In the face of all this, is it any wonder that so many people retreat into the comfort and tribal muscle of sectarian narratives and pundits, reinforced by social conformity, physical and informational migration into polarized like-minded silos, and the cognitive comfort of confirmation bias?

The implications for democracy and the generation of collective wisdom are profound. How do we make collective decisions when we can’t trust our information sources, ourselves, or each other – or when we place our trust in incompatible sources and ways of thinking whose primary goals are to invalidate and defeat each other.

A WAY OUT

A vital principle to guide us out of this predicament is to use diversity and disturbance creatively. This principle assumes two things worth noting:

(a) Diverse views are, in fact, facets of a more complex reality, the whole of which we need to better comprehend if we wish to make wise decisions that will actually work in the real world. This applies even to views that are demonstrably false, because belief in them arises from that more complex reality and plays a role in how it unfolds. So those factors are deeply relevant and vital to take into account if we want to make real progress.

(b) Diverse people bring diverse gifts to understanding the whole situation and bringing about wholesome outcomes in our shared lives. They bring different values, different perspectives, different experiences, different cognitive styles and ways of solving problems, different aptitudes and skills, different connections and resources – all of which we can use – if we are discerning, welcoming and creative enough – to help make life better for all of us.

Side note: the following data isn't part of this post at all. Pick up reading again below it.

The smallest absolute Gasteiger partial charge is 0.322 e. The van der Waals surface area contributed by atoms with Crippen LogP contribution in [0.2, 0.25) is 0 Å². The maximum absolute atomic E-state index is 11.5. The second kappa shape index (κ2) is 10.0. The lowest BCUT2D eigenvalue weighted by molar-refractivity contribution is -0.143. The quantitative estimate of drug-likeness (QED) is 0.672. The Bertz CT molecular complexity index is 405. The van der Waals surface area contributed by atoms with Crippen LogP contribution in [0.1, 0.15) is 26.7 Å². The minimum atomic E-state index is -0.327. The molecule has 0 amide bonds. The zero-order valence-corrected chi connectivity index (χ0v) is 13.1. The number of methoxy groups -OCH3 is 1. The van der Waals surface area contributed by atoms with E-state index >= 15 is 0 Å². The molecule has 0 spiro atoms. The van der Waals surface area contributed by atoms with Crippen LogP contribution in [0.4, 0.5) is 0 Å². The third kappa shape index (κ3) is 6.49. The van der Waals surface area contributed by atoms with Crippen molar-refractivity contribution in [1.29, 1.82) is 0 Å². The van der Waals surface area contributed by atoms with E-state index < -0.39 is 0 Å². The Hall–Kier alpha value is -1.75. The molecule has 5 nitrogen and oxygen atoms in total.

The trick is to help people engage creatively with their diversity – and with any disturbances that come along with it – in ways that enhance our collective comprehension and capacity. Fortunately, there are thousands of resources to help us do that. Hundreds of them are explored in the wise democracy pattern language.

The current spirit of partisanship and the renewed effort to empower a political “center” are all fine, as part of the complex reality in which we find ourselves. But ultimately we need to see all these stances and perspectives as resources for something far more inclusive and wise, and to build among us the capacity to access that more embracive collective wisdom to sustain our collective well-being.

Coheartedly,
Tom

PS: I highly recommend an earlier exploration into this realm of certainty, uncertainty and possibility – “Waking Up into Wholeness, Dialogue and Mystery”

PPS: Check out the substantive dialogue in the comments on my last post

* https://www.ahdictionary.com/word/indoeurop.html#IR017200
deru- To be firm, solid, steadfast

** Examples abound of the limitations of science in real world practice (see for example here , here and here) and of industry manipulation of science and the problematic dynamics of peer review.

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Tom Atlee, The Co-Intelligence Institute, POB 493, Eugene, OR 97440
Calling forth the wisdom of the whole for the wellbeing of the whole